Let’s talk about the blind spot of retirement planning, and that is assessing your insurance needs. Now there are a couple of areas where this can play in. One is the threat that you’re going to need long-term healthcare.

If you’re 65 years-old, you have over a 70 percent chance that you’re going to need some form of extended, long-term care, which is more than 90 days. If you’re a married couple, it’s 50-50 that you’re both going to need care.

There’s another potential insurance need that people overlook. That is dealing with the risk that one spouse significantly outlives the other. What is the reduction in income, and how catastrophic would that be?

We would expect your income needs and expenses may go down 20 percent or so when one spouse passes away. It can depend on how much you make, but that’s a good number to be thinking about. What if you have a pension?

I see this all the time. With one primary breadwinner, it’s a significant pension, and that pension goes away or you lose half of it. Where does life insurance fit in all of this? Many people in their 60s and even in their 70s assume they can’t do life insurance, for it will be too costly. That is not necessarily the case.

Not everybody has permanent life insurance needs. I’m asked all the time, “What kind of life insurance do I need? Do I need temporary life insurance or permanent? Do I need term or cash-value?” My response is always “whatever life insurance you have in place when you die.” Because you want it to be there when you need it. But is your need temporary or permanent?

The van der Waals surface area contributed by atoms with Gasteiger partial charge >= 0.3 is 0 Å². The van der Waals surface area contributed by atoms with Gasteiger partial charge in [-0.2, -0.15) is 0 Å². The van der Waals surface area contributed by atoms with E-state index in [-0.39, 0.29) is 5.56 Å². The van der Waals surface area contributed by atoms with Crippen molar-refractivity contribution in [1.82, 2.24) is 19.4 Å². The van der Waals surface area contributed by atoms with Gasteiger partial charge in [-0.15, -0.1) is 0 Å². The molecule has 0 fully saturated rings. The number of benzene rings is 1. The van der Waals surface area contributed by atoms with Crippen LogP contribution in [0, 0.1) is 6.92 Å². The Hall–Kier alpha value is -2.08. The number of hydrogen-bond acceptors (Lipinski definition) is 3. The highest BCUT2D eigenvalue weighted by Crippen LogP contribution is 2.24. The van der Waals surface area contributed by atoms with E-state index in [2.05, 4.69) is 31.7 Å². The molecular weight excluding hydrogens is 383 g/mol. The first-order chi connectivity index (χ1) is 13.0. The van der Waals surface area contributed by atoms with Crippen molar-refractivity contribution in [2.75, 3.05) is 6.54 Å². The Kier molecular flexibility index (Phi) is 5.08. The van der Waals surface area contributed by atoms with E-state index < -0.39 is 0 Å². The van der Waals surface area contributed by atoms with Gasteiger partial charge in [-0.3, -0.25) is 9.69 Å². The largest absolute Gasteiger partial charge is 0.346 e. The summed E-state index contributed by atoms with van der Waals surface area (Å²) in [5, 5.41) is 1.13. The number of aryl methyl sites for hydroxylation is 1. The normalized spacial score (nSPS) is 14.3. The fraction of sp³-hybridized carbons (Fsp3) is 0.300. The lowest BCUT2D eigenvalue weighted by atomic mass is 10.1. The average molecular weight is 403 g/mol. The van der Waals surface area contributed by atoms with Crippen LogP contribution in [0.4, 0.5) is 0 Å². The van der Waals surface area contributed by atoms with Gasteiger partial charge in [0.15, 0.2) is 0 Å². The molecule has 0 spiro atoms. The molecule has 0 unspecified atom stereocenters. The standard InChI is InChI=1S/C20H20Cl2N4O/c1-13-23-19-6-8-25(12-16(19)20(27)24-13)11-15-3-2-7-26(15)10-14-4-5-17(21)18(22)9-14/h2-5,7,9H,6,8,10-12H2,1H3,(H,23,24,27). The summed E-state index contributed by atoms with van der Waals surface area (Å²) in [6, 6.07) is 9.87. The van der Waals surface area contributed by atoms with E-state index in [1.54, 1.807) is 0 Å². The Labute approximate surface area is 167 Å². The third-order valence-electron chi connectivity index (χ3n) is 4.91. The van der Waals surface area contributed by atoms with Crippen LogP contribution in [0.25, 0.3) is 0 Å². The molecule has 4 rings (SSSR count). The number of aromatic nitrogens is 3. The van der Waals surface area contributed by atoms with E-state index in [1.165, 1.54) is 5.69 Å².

If there’s a substantial loss in income. If one spouse significantly outlives the other, then you might have a permanent need. You don’t need life insurance that builds a cash value necessarily, but you need something that will be there that you can’t outlive. There are products available that are kind of like permanent term insurance. They don’t build cash value, but they’re permanent, so your premium never goes up.

It’s not necessarily as cost-prohibitive as you may think. Even at 70-years-old, we have a lot of instances where those can be good solutions if you can afford to fund it out of part of your income. Can you take one percent of your investments and put it into something like that? Many people can afford to do that.

The good news is you can, in many cases, merge that life insurance need with your long-term care need. Usually if you’re going to get permanent insurance at this point in your life, when you’re 60 or older, you would definitely want to consider one of the new policies where they’ll actually advance the death benefit to help pay for long-term care.

If you have a $200,000 death benefit, for example, they would accelerate that benefit to maybe $50,000 over four years to help you pay for long-term care. That’s a good solution. There are other policies where they would accelerate that for $100,000 a year, and then there’d be additional benefits beyond that if you went through the death benefit of $200,000.

There are a lot of options now where you can sort of merge this need for the surviving spouse with the potential need for long-term healthcare. I believe these needs have to be considered part of your comprehensive financial plan.